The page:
A vote for the republicans this fall is a vote to end social security and medicare. Do we think the health insurance industry will give up a good monthly premium we can afford?

September 15 2010 at 12:07 PM Report abuse -1 rate up rate down Reply


September 15 2010 at 10:59 AM Report abuse +1 rate up rate down Reply
1 reply to godoedoe's comment

It amazes me how the young people of our country are expected to fight and die in foreign wars but the old people are all about the evil of taxes and paying for these wars - you can't have one without the other. Which is more patriotic - dying for our country or paying taxes so young people can defend us?

September 26 2010 at 9:27 AM Report abuse rate up rate down Reply

We all will have to work longer and smarter. You can invest smartly such as using, Stop Losses in your brokerage acct to prevent big set backs, Indexed annuities to create an income you can't outlive having an emergency fund for those unexpected problems that always pop up when least expected. It isn't rocket science, just good business and common sense.

September 15 2010 at 7:39 AM Report abuse rate up rate down Reply


September 15 2010 at 5:07 AM Report abuse +3 rate up rate down Reply
2 replies to diane's comment
Robert & Lisa

Actually, greed isn't the problem. Government intervention is. Greed causes people to work hard and produce more to have better lives for them and their families which helps raise everyone's standard of living. Government red tape and restrictions cause people to produce less causing a decrease in standard of living.

September 15 2010 at 7:00 AM Report abuse -3 rate up rate down Reply

Robert and Lisa, so you really don't think the big banks and Wall Street caused this recession and melt down as result of their greed? They also will sell you some gold coins and you will buy!

September 26 2010 at 9:30 AM Report abuse rate up rate down Reply

Make sure that those intent on stealing your legacy from your children are told that no matter how much you save by being thrifty, the Government is not entitled to what you worked hard to earn and save and what you have created by being thrifty. Only those who spend more then they have to spend would need your money to meet there expenses. These governmental officials need to learn how the rest of us learned to control our urges. Apparently these elitists do not have any self control and may be missing frontal lobe function or want us to think their addiction to spending in uncontrolable. Are we really that as stupid as they think we are?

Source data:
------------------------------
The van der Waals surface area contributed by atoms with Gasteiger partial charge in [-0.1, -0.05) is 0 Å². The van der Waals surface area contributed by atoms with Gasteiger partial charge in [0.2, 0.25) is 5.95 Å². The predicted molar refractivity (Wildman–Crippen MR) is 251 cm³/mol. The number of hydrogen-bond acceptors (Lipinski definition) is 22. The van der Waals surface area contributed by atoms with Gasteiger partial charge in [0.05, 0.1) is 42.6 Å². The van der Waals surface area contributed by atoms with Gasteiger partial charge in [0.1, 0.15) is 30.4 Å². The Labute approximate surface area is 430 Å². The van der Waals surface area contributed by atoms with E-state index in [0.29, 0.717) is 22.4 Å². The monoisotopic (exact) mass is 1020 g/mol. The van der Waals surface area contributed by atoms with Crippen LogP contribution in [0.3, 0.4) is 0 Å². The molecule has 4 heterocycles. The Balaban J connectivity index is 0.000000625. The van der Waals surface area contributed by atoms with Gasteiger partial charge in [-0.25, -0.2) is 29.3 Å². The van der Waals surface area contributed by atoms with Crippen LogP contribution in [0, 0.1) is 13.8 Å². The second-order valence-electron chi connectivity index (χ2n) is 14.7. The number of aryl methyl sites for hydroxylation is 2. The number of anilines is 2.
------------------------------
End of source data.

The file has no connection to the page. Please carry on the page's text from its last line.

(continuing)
September 15 2010 at 12:43 AM Report abuse +4 rate up rate down Reply
1 reply to adavis1527's comment

YOu should be ashamed - your children need protection from your hatred of our country. It amazes me how the young people of our country are expected to fight and die in foreign wars but the old people are all about the evil of taxes and paying for these wars - you can't have one without the other. Which is more patriotic - dying for our country or paying taxes so young people can defend us?

September 26 2010 at 9:40 AM Report abuse -1 rate up rate down Reply

Sometimes getting a parttime job after retirement isnt all about the money... but it can help with Sales Tax Hotel Tax School Tax Liquor Tax Luxury Tax Excise Taxes Property Tax Cigarette Tax Medicare Tax Inventory Tax Car Rental Tax Real Estate Tax Well Permit Tax Fuel Permit Tax Inheritance Tax Road Usage Tax CDL license Tax Dog License Tax State Income Tax Food License Tax Vehicle Sales Tax Gross Receipts Tax Social Security Tax Service Charge Tax Fishing License Tax Federal Income Tax Building Permit Tax IRS Interest Charges Hunting License Tax Marriage License Tax Corporate Income Tax Personal Property Tax Accounts Receivable Tax Recreational Vehicle Tax Workers Compensation Tax Watercraft Registration Tax Telephone Usage Charge Tax Telephone Federal Excise Tax Telephone State and Local Tax IRS Penalties (tax on top of tax) State Unemployment Tax (SUTA) Federal Unemployment Tax (FUTA) Telephone Minimum Usage Surcharge Tax Telephone Federal Universal Service FeeTax Gasoline Tax (currently 44.75 cents per gallon) Utility Taxes Vehicle License Registration Tax Telephone Recurring and Nonrecurring Charges Tax Not one of these taxes existed 100 years ago, & our nation was the most prosperous in the world. We had absolutely no national debt, had the largest middle class in the world, and Mom stayed home to raise the kids. We also were A Common Law Country! I have set up a place that the poor and middle class in the country can start to get some of this tax money back. It is our turn to have a piece of the action. Here is my way to get your loot back. Just google EASY STOCK CASH and click the first link. Once you get there, go right to the PENNY STOCK page to see what the rich don't want you to know.

September 14 2010 at 8:59 PM Report abuse +2 rate up rate down Reply
1 reply to brt55225's comment

This is an ad and doesn't belong here. Is AOL now censoring "Business News" as well as "Politics News?" A commemt I posted before this just disappeared along with all the other comments. It was about how untrustworthy Barney Frank and Chris Dodd are and how we cannot depend on any legislation they passed to regulate financial institutions. Dodd accepted sweetheart mortgages from Countrywide and should be in jail. Frank allowed Fannie and Freddie to go bankrupt choking on subprime mortgages pushed by Clinton and later Obama (for Acorn). Frank even claims he didn't know his boyfriend was running a prostitution ring from Frank's home. And that other nimrod, Charlie Rangel, who is responsible for taxation and the AMT tax that plagues more and more ordinary folks says he didn't know he wasn't supposed to have so many rent controlled NYC aprtments meant for people of modest means. And He didn't know he was supposed to pay taxes on his rental property in the Caribbean. Don't be distracted: Vote the bums out and lessen your tax footprint. Those clamoring for more givaways don't eaven pay taxes.

September 15 2010 at 8:35 AM Report abuse +3 rate up rate down Reply